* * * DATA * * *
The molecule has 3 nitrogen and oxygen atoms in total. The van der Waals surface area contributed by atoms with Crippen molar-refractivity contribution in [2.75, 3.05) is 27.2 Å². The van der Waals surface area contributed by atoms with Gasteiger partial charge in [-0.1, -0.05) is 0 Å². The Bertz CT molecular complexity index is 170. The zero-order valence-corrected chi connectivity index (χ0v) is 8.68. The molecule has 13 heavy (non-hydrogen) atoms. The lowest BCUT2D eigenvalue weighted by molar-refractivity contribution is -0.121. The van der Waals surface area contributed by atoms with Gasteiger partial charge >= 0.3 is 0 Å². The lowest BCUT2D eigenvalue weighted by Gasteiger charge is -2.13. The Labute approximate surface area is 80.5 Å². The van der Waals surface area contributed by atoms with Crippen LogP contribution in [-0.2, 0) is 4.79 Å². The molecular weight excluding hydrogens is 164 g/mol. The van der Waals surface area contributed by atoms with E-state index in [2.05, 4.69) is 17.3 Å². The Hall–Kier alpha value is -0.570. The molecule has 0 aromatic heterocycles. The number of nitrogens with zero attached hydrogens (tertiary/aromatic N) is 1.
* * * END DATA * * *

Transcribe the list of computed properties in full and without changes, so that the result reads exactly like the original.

The molecule has 3 nitrogen and oxygen atoms in total. The van der Waals surface area contributed by atoms with Crippen molar-refractivity contribution in [2.75, 3.05) is 27.2 Å². The van der Waals surface area contributed by atoms with Gasteiger partial charge in [-0.1, -0.05) is 0 Å². The Bertz CT molecular complexity index is 170. The zero-order valence-corrected chi connectivity index (χ0v) is 8.68. The molecule has 13 heavy (non-hydrogen) atoms. The lowest BCUT2D eigenvalue weighted by molar-refractivity contribution is -0.121. The van der Waals surface area contributed by atoms with Gasteiger partial charge >= 0.3 is 0 Å². The lowest BCUT2D eigenvalue weighted by Gasteiger charge is -2.13. The Labute approximate surface area is 80.5 Å². The van der Waals surface area contributed by atoms with Crippen LogP contribution in [-0.2, 0) is 4.79 Å². The molecular weight excluding hydrogens is 164 g/mol. The van der Waals surface area contributed by atoms with E-state index in [2.05, 4.69) is 17.3 Å². The Hall–Kier alpha value is -0.570. The molecule has 0 aromatic heterocycles. The number of nitrogens with zero attached hydrogens (tertiary/aromatic N) is 1.